(Image of The Scarlet Letter by Nathaniel Hawthorne which has been challenged throughout history.)
Most teachers (and former librarians) would probably say that they don’t participate in self-censorship, however, with a closer examination of what it actually means to self-censor, I’d say many people, if not most, self-censor on occasion. Have you ever grabbed a book out of a student’s hand and said, “that might not be appropriate for you.”? Well, I have, and isn’t that a form of censorship? If you’ve ever read a book and decided against putting it on your classroom bookshelf (or in the school library) because you are afraid some parents wouldn’t like it, you’ve participated in censorship.
In the article, “A Dirty Little Secret: Self-Censorship,” the author uncovers multiple examples of self-censorship including librarians who simply don’t put books on the shelf that they think someone might have an issue with. Keep in mind, these books don’t get the chance to be on the shelf, they are simply kept in closed cabinets. I’ll be the first to admit, I might hesitate to put something on the shelf that was outside of my comfort zone, however, as I think about some of those issues that might seem outside of my comfort zone, I realize that our students may be faced with those issues on a much more open basis than what we were faced with as youth.
While I don’t mind reading books about rape, bullying, or other tough situations, I struggle with the appropriateness of some of them to our students. I also struggle with the appropriateness of books that deal extensively with doing drugs or deal with gay and lesbian issues. Those topics are outside of my comfort zone, but because so much more is “public knowledge” nowadays rather than days gone by, our students lives may be personally touched by these issues.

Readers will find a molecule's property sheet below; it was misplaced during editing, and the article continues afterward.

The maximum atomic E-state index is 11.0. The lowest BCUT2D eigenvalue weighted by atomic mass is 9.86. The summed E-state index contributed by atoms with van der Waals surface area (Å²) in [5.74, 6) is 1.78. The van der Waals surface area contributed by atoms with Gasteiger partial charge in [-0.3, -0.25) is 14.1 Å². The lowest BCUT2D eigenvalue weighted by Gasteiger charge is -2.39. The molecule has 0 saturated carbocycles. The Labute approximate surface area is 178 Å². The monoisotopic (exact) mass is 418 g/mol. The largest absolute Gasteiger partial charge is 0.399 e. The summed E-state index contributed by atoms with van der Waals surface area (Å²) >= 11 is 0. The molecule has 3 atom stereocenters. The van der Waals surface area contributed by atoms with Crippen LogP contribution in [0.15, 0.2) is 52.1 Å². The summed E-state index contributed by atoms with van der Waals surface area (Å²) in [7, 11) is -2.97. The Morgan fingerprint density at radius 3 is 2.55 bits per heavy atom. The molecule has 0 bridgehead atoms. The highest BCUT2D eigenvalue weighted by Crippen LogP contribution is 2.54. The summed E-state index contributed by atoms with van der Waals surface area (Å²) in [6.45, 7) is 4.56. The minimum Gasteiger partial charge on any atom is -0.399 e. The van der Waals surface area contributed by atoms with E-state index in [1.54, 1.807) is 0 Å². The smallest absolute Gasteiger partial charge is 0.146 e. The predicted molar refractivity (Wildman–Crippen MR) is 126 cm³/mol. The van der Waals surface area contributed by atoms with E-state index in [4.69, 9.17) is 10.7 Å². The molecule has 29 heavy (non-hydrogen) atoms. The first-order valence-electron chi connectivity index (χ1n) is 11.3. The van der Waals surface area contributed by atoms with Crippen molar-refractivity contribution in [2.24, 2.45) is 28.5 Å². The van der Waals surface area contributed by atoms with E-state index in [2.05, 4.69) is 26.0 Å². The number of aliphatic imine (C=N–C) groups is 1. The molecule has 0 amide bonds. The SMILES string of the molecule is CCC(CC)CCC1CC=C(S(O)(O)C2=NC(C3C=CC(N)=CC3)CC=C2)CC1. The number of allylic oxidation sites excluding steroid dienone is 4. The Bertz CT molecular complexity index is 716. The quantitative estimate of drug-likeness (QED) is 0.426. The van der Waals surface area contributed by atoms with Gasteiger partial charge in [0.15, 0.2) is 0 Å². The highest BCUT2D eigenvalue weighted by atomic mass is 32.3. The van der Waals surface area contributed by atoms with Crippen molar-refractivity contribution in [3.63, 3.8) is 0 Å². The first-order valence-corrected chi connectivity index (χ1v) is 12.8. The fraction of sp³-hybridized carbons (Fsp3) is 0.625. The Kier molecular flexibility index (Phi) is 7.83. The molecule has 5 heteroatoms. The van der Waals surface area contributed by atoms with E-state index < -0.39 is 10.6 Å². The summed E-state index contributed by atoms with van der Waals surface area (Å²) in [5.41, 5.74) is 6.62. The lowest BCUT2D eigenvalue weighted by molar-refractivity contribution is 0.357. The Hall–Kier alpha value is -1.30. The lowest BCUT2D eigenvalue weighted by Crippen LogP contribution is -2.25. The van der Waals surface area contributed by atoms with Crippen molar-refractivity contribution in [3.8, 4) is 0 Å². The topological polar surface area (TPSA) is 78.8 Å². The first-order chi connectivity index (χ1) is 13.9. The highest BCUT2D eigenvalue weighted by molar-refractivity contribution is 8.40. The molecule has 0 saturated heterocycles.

I believe a policy or procedure for procuring books and for challenged books needs to exist in our school systems. These policies protect the school districts, but also give parents the ability to review books for their students reading. Policies may help with whole group instruction that asks students to review the book or gives parents a list of books that will be covered so they have time to review it. A colleague of mine teaches some somewhat controversial books, however, she gives parents advance notice and sends a letter home with the summary of the book, etc., so that parents can review them.
I’ve learned that some popular books are on the banned or challenged list. I’ve learned that given time, almost any book can be challenged for a variety of reasons. Parents might help direct children at younger ages about their choice of books, but eventually getting students to select their own books helps not only their engagement level, but also their move towards self-efficacy (Allington, “Effective Teachers, Effective Instructors, 2007).